Spending and foot traffic in Auckland CBD is down 20 per cent and businesses are bracing for a further decline as more people return to working from home.
New Zealand was moved into the red traffic light Covid setting on Monday and while working from home is not mandated, large employers and their workforces are opting to work remotely as the fear of mass Omicron cases in the community builds.
Just three days into the new setting, foot traffic and trade in the country's most populous city is already petering out.
Olivia Carter, commercial and event manager of Auckland Viaduct restaurant Soul Bar & Bistro, told the Herald there were few people in and around the viaduct area and booking cancellations were coming in thick and fast.
"Even though we're only on Wednesday, it definitely feels like every day is getting a little bit quieter. There's more cancellations coming through and that fear is being swept through people now, and so that of course is very worrying for what that is going to look like in a couple of weeks," Carter said.
"We do have fairly solid bookings, but they are reducing."
Carter said there was little foot traffic in the Viaduct area on Wednesday lunchtime, a bitter pill to swallow for businesses like Soul Bar that employed more than 90 staff.
The middle-to end of January was typically when business for inner-city operators would start to ramp up as office workers returned to work, she said.
"Even now the rules have changed [and lockdown] isn't part of red level, businesses are now used to that. They were encouraging people to come back to work at the start of the year and now from what we've seen and heard from our customers is that they've been told 'collect your stuff from the office and work from home where you can'."
Carter said reducing hours for her workforce was a reality if more office workers opted to return to working from home and booking cancellations continued.
"I'm feeling quite nervous for our business and I'm feeling quite nervous for our staff."
Heart of the City chief executive Viv Beck said businesses were going into the third year of financial strife and impacts as a result of the global coronavirus pandemic.
Beck said the return to the red setting "continued to impact the same people over and over again" and the length of the previous lockdown had been brutal for many.
Just last week, trade and foot traffic in Auckland CBD had begun to tick upwards as more workers returned to eating out and socialising after work, but this had taken a dive after the change in settings, she said.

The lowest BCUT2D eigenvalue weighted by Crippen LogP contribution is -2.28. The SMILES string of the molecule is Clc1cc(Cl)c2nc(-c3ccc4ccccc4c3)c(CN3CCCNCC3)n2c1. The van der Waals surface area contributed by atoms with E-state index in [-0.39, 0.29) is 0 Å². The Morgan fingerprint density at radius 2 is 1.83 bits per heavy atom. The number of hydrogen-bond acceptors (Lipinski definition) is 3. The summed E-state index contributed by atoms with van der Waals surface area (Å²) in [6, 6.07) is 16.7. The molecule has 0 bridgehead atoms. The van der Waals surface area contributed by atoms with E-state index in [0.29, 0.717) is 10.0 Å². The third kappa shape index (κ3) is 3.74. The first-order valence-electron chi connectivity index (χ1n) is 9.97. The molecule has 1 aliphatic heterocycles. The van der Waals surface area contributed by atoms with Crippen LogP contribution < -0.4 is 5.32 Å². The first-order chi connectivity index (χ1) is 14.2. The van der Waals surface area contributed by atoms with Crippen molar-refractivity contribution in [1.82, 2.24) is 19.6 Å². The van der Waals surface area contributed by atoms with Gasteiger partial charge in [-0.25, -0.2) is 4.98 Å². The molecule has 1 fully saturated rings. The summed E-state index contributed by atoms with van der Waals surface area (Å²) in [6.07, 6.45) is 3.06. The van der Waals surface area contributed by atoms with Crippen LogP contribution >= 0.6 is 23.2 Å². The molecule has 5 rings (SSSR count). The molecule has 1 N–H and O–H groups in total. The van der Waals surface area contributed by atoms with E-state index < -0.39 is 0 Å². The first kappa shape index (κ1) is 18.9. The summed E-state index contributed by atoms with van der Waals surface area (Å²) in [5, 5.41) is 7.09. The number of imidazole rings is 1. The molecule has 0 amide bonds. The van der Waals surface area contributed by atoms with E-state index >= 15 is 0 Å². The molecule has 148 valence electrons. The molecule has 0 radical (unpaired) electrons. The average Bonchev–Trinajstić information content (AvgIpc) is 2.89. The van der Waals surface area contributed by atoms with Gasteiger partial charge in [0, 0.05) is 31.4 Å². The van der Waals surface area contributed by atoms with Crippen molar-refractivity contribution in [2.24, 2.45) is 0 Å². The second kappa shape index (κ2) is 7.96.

"We were just noticing a good uptick in workers back last week, which was fantastic for some of the lunch bars, and people were out meeting friends and work mates after work for a drink and dinner, you could see the laneways pretty busy again and of course we go back again."
More than $1 billion has been lost in trade in Auckland CBD since the start of pandemic.
Prior to the fresh move to red, spending was down in excess of 20 per cent over last year, and in excess of 40 per cent down on the start of it in 2020. This is expected to fall further.
Beck said the return to working from home was a serious cause of concern, particularly for the smaller firms that serviced the more than 130,000 inner-city workers.
"There's a lot of anxiety amongst some businesses. They are concerned that if we don't have people working here that it will have a massive impact on them, if we [already] don't have the events and haven't got the tourists."
Marisa Bidois, head of the Restaurant Association, said the move back to red meant "restricted trading" for hospitality operators, and a "mass wave of cancellations" had already happened throughout the industry.
"Without any confirmation of financial support via the wage subsidy or through the resurgence payment, it is really stressing many business owners," Bidois told the Herald.
"We've had quite a few conversations with businesses who want more information about insolvency processes because they want to be prepared for what potentially could be around the corner."
Feedback from Restaurant Association members across the country was that CBDs were quieter than anticipated following the move to the red setting, Bidois said.
Soul Bar's Carter said coming up with operational and contingency plans was problematic as it was dependent on new announcements by the Government.
Her biggest concern for the business was staff retention and health.
"There's a lot of uncertainty, questions about the rules and waiting for the next announcements and changing rules, and then trying to remain a positive leader and keep inspiring and reassuring your team.
"We're hopeful support will come out for the industry. We are trying to give our staff the hours that they need, we're trying to keep employing DJs even though we don't have a dance floor, we're trying to do all of that for our people but the reality is ... lots of people are looking at closing two days a week or closing earlier."